8/10
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Clip: A slightly stylized classic Pelikan bill clip. It fits tightly and goes off and on different types of cloth very smoothly. I just don't like how the washer extends in width over the cap...it makes it look a bit cheap.
7/10

Cap: The cap screws on and off in less than a half turn. This makes it very practical for a daily user. Because of the placement of the threads, the barrel won't be scratched with the infamous thread marks from use.
9/10

Filling System: Pelikan used their tried and trusted piston filler for this model. It is a bit stiff, and because of the unibody design, it is a bit harder to grease the piston, if need be. The piston design is the same as the vintage 400s, so you need to use heat to remove them. Heat is tricky and it is easy to mess things up. Best leave it to the pros. The best thing about it is the ink capacity, which is a little over 2ml. That is more than enough for many days of writing for most people. Pelikan optimized the ink capacity on this one, and it shows!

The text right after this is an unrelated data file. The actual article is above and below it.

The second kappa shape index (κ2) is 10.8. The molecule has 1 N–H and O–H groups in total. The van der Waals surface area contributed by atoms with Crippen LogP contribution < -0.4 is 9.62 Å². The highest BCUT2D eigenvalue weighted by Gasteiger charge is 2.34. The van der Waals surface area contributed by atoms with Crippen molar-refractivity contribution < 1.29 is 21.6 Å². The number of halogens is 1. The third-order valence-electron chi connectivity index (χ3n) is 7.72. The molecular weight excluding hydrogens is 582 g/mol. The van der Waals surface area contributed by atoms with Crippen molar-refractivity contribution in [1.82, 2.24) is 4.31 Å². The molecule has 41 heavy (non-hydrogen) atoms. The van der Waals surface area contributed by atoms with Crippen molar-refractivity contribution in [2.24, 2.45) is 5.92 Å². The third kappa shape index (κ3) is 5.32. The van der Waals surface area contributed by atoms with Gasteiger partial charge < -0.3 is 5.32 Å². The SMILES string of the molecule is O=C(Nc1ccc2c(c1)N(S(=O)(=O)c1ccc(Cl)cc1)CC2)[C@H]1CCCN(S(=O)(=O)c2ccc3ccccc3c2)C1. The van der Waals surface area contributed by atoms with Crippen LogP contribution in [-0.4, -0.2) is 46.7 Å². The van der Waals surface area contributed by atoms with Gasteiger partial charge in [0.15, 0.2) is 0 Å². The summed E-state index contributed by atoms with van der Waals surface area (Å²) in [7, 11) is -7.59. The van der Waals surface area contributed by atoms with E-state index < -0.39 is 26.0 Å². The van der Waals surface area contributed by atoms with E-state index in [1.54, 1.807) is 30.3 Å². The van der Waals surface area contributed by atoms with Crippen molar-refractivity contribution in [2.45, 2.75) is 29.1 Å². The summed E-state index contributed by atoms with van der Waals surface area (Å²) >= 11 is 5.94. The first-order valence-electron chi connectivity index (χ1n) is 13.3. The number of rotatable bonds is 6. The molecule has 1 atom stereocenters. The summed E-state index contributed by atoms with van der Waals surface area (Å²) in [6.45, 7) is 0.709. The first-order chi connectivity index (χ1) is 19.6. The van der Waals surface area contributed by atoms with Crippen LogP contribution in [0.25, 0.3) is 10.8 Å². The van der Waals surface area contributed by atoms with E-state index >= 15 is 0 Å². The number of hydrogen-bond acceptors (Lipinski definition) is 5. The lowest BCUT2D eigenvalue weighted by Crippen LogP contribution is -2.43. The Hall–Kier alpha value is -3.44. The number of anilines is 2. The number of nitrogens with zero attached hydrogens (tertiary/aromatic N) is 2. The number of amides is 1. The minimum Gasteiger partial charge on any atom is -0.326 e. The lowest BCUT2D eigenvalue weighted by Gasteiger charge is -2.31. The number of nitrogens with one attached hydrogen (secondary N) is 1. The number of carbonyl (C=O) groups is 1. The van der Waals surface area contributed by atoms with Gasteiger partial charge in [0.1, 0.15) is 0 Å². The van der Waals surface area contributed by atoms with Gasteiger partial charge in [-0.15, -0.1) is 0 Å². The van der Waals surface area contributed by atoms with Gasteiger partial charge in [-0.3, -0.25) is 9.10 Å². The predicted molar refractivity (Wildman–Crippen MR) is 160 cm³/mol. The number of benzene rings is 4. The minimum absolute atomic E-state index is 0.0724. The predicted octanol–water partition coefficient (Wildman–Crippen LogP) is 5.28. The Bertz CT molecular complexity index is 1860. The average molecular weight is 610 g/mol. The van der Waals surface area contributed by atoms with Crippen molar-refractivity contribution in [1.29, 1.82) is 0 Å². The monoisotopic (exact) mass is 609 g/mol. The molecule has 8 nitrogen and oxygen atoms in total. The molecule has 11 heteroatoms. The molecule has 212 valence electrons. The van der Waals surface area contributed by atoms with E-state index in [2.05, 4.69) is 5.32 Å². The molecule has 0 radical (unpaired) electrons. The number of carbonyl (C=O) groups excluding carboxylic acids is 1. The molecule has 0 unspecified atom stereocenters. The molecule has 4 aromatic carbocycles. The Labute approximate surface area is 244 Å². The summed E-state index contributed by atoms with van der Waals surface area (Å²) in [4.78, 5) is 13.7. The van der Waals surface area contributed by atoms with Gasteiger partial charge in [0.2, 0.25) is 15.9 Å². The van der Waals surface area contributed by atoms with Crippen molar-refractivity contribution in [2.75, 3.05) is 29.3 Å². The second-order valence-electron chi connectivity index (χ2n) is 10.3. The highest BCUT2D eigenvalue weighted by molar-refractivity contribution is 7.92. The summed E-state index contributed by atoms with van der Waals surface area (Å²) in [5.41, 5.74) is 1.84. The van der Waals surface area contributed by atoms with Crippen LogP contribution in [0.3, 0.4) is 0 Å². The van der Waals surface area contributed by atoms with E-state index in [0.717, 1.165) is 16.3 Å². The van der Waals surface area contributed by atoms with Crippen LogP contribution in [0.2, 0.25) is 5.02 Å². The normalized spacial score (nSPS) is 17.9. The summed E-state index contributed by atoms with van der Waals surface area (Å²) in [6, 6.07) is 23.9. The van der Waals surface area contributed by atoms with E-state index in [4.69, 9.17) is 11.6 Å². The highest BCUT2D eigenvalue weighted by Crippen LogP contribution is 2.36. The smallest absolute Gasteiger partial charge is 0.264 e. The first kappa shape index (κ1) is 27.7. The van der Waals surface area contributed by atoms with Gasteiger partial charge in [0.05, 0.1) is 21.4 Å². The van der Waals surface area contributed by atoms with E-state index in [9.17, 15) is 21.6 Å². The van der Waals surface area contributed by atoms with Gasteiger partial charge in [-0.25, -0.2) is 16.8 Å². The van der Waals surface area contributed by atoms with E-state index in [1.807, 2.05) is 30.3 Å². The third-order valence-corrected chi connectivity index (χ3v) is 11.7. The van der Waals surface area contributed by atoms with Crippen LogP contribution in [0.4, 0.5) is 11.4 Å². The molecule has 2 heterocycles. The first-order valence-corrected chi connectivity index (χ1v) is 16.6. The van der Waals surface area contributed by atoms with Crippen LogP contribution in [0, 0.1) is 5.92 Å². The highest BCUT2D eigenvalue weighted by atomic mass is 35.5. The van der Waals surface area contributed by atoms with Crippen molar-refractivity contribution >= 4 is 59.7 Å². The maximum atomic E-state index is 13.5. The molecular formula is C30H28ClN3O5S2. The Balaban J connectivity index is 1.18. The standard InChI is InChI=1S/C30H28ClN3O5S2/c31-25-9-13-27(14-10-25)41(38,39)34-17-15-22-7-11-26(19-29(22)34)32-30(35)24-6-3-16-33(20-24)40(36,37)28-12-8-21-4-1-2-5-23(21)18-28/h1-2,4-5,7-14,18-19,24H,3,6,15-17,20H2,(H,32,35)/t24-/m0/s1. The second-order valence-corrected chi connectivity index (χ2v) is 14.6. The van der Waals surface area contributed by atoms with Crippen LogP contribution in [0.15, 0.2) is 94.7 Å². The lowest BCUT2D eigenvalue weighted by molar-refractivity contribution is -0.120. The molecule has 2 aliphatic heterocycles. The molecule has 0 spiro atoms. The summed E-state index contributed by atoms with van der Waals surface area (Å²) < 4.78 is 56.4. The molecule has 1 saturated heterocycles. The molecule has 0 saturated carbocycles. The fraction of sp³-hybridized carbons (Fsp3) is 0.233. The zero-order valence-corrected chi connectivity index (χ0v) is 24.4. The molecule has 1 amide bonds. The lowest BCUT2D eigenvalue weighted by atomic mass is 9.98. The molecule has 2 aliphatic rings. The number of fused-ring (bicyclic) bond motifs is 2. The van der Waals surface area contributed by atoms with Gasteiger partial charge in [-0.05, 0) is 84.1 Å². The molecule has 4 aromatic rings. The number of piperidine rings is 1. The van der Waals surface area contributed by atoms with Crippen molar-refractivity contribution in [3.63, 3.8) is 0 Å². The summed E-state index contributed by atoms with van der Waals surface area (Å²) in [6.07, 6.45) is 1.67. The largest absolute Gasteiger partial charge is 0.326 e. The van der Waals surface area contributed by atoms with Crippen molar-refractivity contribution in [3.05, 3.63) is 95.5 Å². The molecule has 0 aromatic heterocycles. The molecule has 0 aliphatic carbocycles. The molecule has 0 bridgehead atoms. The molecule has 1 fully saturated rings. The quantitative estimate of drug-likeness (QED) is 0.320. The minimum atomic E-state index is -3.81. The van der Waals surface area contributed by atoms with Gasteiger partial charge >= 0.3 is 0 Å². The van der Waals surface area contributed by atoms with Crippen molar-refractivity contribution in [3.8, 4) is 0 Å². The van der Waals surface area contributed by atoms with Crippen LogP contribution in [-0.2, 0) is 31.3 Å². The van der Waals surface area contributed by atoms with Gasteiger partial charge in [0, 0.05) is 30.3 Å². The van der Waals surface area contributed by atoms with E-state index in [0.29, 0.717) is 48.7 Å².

8/10

Nib: The one thing that is rare to find on a Parker "51" or "61" is a broad or stub or oblique nib. P1s, like many German pens, are much easier to find with an interesting nib. Don't think flex, but my nib is an OM, and wrote smooth and somewhat wet from the get-go. No hard starts either (I literally left it uncapped for 4 hours and it started up immediately with no hesitation whatsoever.) The one thing about it is that it is ugly. They could have done a better job in the nib-end styling department. :)
8/10

Price: The P1 is not that easy to find, but they are often found in NOS or mint conditions for well under $200, and used you can get them for well under $100 used. A piston filler with a hooded 14k nib in many sizes...I think it is a great deal!